TESSA, the TExt and Sign Support Assistant, has been developed to assist people who are deaf or hard of hearing in transactions at a Post Office.
The TESSA system combines speech recognition technology and state of the art virtual human animation to enable Post Office assistants to communicate with deaf customers. The assistant speaks into a microphone which is then recognised by a computer speech recognition system. The speech is converted to British Sign Language and signed by the virtual human for the customer. English text can also be displayed for those who do not use sign language.
TESSA is being developed as a collaboration between The School of Information Systems at the University of East Anglia (UEA), Televirtual , Consignia (the UK Post Office) and the Royal National Institute for Deaf People. UEA carried out system design, speech, linguistic and interface development, while Televirtual developed the Avatar and animation. Consignia and the RNID are involved in assessment of the system.
The movements of the virtual human are copies of those of a native sign language user. Software specially developed for the project captures the signers hand, mouth and body movements using a variety of electronic sensors. These movements are then stored and used to animate the avatar when required. The Royal National Institute for Deaf People, the UKs largest charity representing deaf people, are closely involved in the project. Their advice concerning the quality of the avatar and animation as well as information concerning the needs of deaf people have helped to shape the systems development. During the summer of 2001, the system was on display at the Science Museum in London and was simultaneously on trial at the Post Office there. You can see some pictures from this event.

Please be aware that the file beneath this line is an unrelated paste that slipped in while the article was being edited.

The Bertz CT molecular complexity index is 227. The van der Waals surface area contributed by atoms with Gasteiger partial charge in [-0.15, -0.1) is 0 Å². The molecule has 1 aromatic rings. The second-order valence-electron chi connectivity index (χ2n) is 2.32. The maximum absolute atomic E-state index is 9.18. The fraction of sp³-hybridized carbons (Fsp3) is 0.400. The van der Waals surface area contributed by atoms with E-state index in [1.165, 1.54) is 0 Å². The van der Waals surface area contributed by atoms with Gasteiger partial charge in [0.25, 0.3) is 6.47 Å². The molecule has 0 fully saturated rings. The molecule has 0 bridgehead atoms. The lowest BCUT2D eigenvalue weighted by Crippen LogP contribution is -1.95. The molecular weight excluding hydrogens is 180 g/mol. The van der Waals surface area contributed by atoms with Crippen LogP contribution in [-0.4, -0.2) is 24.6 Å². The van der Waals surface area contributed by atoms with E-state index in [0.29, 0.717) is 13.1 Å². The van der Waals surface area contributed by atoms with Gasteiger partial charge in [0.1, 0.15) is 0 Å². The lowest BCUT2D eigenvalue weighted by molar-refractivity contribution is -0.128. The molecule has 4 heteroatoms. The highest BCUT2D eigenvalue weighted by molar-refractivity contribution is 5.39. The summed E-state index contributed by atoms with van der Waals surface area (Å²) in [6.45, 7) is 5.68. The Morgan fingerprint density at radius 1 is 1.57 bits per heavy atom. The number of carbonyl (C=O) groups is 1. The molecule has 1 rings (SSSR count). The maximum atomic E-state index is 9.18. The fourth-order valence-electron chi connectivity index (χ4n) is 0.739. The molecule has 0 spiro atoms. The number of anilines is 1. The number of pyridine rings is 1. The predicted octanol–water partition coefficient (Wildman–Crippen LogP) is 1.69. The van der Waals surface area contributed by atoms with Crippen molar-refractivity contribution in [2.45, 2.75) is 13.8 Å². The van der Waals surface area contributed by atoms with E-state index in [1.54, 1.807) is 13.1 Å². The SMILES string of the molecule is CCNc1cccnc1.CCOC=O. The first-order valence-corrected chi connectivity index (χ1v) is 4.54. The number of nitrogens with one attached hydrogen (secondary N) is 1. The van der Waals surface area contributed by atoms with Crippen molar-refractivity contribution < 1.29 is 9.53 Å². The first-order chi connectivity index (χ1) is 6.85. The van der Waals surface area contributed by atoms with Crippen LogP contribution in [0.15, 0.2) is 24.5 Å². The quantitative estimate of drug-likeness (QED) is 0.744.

The Tessa Virtual Human or 'Avatar'
Signs Being Motion Captured
The project uses commercially available speech-to-text software, which has been optimised to work in a noisy Post Office environment with several different speakers. TESSA enables over 370 of the most frequent Post Office transactions including those involving variable quantities such as money and days of the week to be completed more effectively. The system has been developed around the principle that British Sign Language is simply another language. Thus the technology can also be used to translate into other written languages: French, German, Welsh and Somali are currently implemented. This means the system is particularly useful in Post Offices with large numbers of tourist visitors.
| While the system is
currently targeted at transactions in the UK Post Office, the ease
with which new signing lexicons can be produced means that the system may
be easily adapted to other areas. A recent development of TESSA has been to
move from simple speech recognition to speech "understanding" so that the PO
clerk is not so constrained in what he or she can say to the system.
Investigations are also being undertaken into the possibility of the system
recognising a limited number of signs made by a deaf customer. TESSA is just
part of the EU funded ViSiCAST
project aimed at benefitting deaf citizens by allowing them access to
information and services in sign language. The ViSiCAST partners are also
developing the technology to facilitate the use of sign language on television
and the Internet.
TESSA has recently won both a gold medal and the overall IT award at the prestigious British Computer Society's Information Technology Awards.
TESSA development is funded by Consignia. Further research into TESSA is also being funded by ViSiCAST , a European Union Information Societies Technology (IST) project.